Oil Companies Weigh Strategies to Fend Off Tougher Regulations

By Eric Lichtblau and Jad Mouawad

WASHINGTON — When the Obama administration imposed new restrictions last week on offshore drilling in the wake of the BP oil spill, officials carved out an exemption that received little public attention: Companies working in shallow waters, unlike deep-sea operators like BP, could again begin drilling for oil and gas.

The decision, which followed a furious appeal from lawmakers allied with the oil industry, represented a surprising victory for the shallow-water drillers in the midst of what could prove the biggest environmental disaster in United States history. And it reflected the intense lobbying efforts at work from all sides, as Congress and the administration consider ways to prevent another drilling disaster off the nation’s coasts. 

Environmentalists and their supporters in Congress, hoping to seize the political momentum, are working to push through measures to extend bans on new offshore drilling, strengthen safety and environmental safeguards and raise to $10 billion or more the cap on civil liability for an oil producer in a spill. 

“You don’t want to let a good crisis get away,” said Athan Manuel, the director of lands protection for the Sierra Club’s legislative office, which is pushing for a permanent moratorium on new offshore drilling.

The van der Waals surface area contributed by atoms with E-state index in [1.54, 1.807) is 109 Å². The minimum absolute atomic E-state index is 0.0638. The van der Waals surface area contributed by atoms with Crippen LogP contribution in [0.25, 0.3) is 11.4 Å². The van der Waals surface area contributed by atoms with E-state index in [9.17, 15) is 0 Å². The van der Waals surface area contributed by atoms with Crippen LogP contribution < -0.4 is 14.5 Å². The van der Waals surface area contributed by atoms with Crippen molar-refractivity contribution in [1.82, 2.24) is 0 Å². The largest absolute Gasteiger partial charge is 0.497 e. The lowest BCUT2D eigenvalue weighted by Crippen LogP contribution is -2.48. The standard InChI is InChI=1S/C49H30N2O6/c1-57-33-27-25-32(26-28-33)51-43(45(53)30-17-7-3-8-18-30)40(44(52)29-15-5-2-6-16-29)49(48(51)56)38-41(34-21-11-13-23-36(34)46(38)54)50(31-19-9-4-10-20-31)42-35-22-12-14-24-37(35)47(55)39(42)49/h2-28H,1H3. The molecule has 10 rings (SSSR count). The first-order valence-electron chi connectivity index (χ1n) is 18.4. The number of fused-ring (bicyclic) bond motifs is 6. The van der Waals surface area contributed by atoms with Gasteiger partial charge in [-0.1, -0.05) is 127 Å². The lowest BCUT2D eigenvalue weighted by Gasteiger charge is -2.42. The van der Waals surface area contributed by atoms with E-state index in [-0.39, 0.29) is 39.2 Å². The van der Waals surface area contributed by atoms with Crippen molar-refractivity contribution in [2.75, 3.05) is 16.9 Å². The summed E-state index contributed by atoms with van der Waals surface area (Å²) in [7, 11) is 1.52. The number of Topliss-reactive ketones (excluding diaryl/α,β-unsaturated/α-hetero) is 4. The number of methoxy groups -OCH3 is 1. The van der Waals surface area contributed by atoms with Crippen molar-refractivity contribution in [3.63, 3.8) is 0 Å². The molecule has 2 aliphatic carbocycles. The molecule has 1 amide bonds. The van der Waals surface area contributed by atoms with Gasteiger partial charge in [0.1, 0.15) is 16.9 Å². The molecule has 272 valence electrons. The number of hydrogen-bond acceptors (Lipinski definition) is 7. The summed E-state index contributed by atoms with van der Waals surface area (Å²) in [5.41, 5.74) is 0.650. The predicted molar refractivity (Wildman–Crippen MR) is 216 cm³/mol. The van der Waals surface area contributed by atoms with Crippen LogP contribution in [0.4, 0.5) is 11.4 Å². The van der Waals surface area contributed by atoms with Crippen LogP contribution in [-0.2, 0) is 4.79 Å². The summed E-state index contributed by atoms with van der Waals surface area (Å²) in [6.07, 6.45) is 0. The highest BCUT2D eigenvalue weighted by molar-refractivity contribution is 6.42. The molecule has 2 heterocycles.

Oil industry executives acknowledge the stiff political resistance that they face. Despite the success of shallow-water drillers in avoiding a continued ban on their end of the industry, executives and industry analysts say the daily images of oil wafting onto the coastline will make it tougher for them to fend off calls for tougher regulations that extend far beyond BP and the Deepwater Horizon spill.  

Bruce Vincent, president of the Independent Petroleum Association of America, which represents both deep-sea and shallow-water drillers, said Wednesday that he was concerned about a “domino effect” sweeping through Washington, with new regulations now under discussion threatening to cut oil production, jobs and industry profits. 

“It’s amazing to see the impact that one company can have for all sorts of other people,” he said. “When a plane crashes, you don’t just shut down every airline in the fleet until you find out what happened.” 

The oil and gas industry is a formidable presence in Washington. It spent more on federal lobbying last year than all but two other industries, with $174.8 million in lobbying expenditures, according to the Center for Responsive Politics, a nonpartisan research group.  

Political action committees set up by the oil and gas producers contributed an additional $9 million last election cycle to Congressional candidates, with Koch Industries, ExxonMobil, Valero Energy and Chevron leading the way, the data showed. (BP ranked 19th, with $75,500 in contributions, most to Republicans.)  

For decades, the oil industry had showcased and developed its latest technology in the Gulf of Mexico. But the spill now casts a pall over offshore oil and gas operations, just as the industry thought it had snatched a major victory from the administration, which agreed to expand oil and gas drilling earlier this year.